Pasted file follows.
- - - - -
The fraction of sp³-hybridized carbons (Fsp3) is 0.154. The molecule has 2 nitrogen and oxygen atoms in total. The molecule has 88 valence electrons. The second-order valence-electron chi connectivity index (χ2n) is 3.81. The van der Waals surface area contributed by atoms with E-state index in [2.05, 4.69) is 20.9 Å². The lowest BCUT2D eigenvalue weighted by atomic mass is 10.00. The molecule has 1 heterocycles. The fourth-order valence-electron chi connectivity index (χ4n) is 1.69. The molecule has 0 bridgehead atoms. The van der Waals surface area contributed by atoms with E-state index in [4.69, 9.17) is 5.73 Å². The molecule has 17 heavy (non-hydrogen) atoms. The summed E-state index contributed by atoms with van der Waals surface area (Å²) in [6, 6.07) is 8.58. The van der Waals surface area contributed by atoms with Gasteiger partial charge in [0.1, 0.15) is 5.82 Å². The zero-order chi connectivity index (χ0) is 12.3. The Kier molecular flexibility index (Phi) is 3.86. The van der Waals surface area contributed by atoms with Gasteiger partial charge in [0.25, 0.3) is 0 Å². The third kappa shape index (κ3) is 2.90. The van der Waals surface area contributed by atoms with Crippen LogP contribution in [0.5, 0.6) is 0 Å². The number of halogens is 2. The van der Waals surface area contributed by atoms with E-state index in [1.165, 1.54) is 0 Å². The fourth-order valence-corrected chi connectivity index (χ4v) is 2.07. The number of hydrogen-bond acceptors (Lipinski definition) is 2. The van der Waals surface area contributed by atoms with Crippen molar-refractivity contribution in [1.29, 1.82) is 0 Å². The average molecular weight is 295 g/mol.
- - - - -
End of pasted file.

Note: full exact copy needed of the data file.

The fraction of sp³-hybridized carbons (Fsp3) is 0.154. The molecule has 2 nitrogen and oxygen atoms in total. The molecule has 88 valence electrons. The second-order valence-electron chi connectivity index (χ2n) is 3.81. The van der Waals surface area contributed by atoms with E-state index in [2.05, 4.69) is 20.9 Å². The lowest BCUT2D eigenvalue weighted by atomic mass is 10.00. The molecule has 1 heterocycles. The fourth-order valence-electron chi connectivity index (χ4n) is 1.69. The molecule has 0 bridgehead atoms. The van der Waals surface area contributed by atoms with E-state index in [4.69, 9.17) is 5.73 Å². The molecule has 17 heavy (non-hydrogen) atoms. The summed E-state index contributed by atoms with van der Waals surface area (Å²) in [6, 6.07) is 8.58. The van der Waals surface area contributed by atoms with Gasteiger partial charge in [0.1, 0.15) is 5.82 Å². The zero-order chi connectivity index (χ0) is 12.3. The Kier molecular flexibility index (Phi) is 3.86. The van der Waals surface area contributed by atoms with Gasteiger partial charge in [0.25, 0.3) is 0 Å². The third kappa shape index (κ3) is 2.90. The van der Waals surface area contributed by atoms with Crippen LogP contribution in [0.5, 0.6) is 0 Å². The number of halogens is 2. The van der Waals surface area contributed by atoms with E-state index in [1.165, 1.54) is 0 Å². The fourth-order valence-corrected chi connectivity index (χ4v) is 2.07. The number of hydrogen-bond acceptors (Lipinski definition) is 2. The van der Waals surface area contributed by atoms with Crippen molar-refractivity contribution in [1.29, 1.82) is 0 Å². The average molecular weight is 295 g/mol.